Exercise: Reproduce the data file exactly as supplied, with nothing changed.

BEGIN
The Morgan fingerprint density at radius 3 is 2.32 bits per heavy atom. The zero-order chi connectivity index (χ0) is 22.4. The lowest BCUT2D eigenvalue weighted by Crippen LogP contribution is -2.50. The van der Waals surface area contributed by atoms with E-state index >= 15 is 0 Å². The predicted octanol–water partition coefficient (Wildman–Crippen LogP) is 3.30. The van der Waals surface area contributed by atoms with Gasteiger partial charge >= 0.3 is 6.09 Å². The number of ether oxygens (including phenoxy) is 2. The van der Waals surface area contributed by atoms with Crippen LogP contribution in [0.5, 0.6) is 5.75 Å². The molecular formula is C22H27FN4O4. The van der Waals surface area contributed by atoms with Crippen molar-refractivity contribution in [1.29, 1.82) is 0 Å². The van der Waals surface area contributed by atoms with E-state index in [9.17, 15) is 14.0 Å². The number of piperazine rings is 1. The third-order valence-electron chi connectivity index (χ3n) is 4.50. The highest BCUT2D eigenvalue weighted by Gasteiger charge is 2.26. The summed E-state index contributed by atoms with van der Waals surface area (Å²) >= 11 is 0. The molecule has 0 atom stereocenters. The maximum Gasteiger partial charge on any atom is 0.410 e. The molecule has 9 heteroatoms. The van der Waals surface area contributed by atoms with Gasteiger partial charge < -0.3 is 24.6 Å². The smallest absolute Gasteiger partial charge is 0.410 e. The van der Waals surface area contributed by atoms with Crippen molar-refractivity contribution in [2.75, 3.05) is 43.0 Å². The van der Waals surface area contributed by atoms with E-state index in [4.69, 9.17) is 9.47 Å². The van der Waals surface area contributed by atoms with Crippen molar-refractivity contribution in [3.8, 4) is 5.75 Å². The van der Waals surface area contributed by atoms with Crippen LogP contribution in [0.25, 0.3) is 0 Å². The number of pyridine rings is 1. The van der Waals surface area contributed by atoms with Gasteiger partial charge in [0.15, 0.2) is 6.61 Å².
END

The Morgan fingerprint density at radius 3 is 2.32 bits per heavy atom. The zero-order chi connectivity index (χ0) is 22.4. The lowest BCUT2D eigenvalue weighted by Crippen LogP contribution is -2.50. The van der Waals surface area contributed by atoms with E-state index >= 15 is 0 Å². The predicted octanol–water partition coefficient (Wildman–Crippen LogP) is 3.30. The van der Waals surface area contributed by atoms with Gasteiger partial charge >= 0.3 is 6.09 Å². The number of ether oxygens (including phenoxy) is 2. The van der Waals surface area contributed by atoms with Crippen LogP contribution in [0.5, 0.6) is 5.75 Å². The molecular formula is C22H27FN4O4. The van der Waals surface area contributed by atoms with Crippen molar-refractivity contribution in [1.29, 1.82) is 0 Å². The van der Waals surface area contributed by atoms with E-state index in [9.17, 15) is 14.0 Å². The number of piperazine rings is 1. The third-order valence-electron chi connectivity index (χ3n) is 4.50. The highest BCUT2D eigenvalue weighted by Gasteiger charge is 2.26. The summed E-state index contributed by atoms with van der Waals surface area (Å²) >= 11 is 0. The molecule has 0 atom stereocenters. The maximum Gasteiger partial charge on any atom is 0.410 e. The molecule has 9 heteroatoms. The van der Waals surface area contributed by atoms with Gasteiger partial charge < -0.3 is 24.6 Å². The smallest absolute Gasteiger partial charge is 0.410 e. The van der Waals surface area contributed by atoms with Crippen molar-refractivity contribution in [2.75, 3.05) is 43.0 Å². The van der Waals surface area contributed by atoms with E-state index in [4.69, 9.17) is 9.47 Å². The van der Waals surface area contributed by atoms with Crippen molar-refractivity contribution in [3.8, 4) is 5.75 Å². The van der Waals surface area contributed by atoms with Crippen LogP contribution in [0.25, 0.3) is 0 Å². The number of pyridine rings is 1. The van der Waals surface area contributed by atoms with Gasteiger partial charge in [0.15, 0.2) is 6.61 Å².